Command of the Day: chown

As with chmod, this is another program that has stood the test of time…Unix time ba dum tsh. This was also another command that was released with Unix 1, and the GNU version was released as part of Fileutils in October 1992. The chown command stand for change owner. As you may have guessed, it allows one to change the owner of a file or directory, and allows you to change the group as well.
/usr/bin/cat ⏎ 

Command of the Day: chmod

This is one of the oldest commands as it has been around since the first version of Unix that was released in 1971. The GNU version was written by David MacKenzie, the same author as head, tail, and many others that I haven’t covered yet. chmod stands for change mode. What some may consider to be file permissions were considered modes, and are still referenced as such.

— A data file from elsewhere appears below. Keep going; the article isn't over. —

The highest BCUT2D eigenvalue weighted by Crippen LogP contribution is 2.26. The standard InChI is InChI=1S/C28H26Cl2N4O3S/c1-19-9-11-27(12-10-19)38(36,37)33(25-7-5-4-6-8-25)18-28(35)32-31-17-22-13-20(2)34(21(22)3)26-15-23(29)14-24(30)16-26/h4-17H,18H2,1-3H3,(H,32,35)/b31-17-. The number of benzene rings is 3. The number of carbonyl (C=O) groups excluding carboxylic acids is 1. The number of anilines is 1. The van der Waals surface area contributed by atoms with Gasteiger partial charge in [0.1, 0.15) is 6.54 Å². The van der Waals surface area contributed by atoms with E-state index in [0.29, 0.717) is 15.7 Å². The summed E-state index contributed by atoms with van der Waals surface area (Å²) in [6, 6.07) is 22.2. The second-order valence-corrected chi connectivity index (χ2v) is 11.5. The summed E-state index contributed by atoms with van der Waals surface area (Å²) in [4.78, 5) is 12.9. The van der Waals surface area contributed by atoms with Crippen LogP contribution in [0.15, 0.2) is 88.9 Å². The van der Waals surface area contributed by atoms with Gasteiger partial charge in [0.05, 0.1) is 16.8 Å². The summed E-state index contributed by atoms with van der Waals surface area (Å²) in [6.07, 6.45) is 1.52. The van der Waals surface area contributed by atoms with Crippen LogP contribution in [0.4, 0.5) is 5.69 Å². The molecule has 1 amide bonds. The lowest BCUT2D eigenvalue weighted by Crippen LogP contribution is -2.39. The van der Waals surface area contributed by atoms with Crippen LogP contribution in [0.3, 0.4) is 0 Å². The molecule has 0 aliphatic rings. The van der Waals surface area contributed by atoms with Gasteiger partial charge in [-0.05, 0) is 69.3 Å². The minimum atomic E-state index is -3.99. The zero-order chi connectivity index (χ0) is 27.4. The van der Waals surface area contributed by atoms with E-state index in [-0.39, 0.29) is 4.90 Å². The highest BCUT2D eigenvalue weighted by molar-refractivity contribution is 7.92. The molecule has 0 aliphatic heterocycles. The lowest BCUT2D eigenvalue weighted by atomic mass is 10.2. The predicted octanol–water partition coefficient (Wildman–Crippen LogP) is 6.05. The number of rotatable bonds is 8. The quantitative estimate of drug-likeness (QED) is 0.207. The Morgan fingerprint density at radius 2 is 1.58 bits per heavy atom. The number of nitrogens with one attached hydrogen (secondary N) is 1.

/usr/bin/cat ⏎ 

Command of the Day: top

Like all great Unix commands, top has a meaning behind its name. It stands for Table Of Processes. Not surprising as it shows a wealth of information running about the system. If you’re running a Linux machine, or macOS (or some BSD variant), top is an extremely useful program. It is a task manager, err..well, more of a system monitor, but has some task manager like properties. The original program was first released in 1984 by William LeFebvre for Unix.
/usr/bin/cat ⏎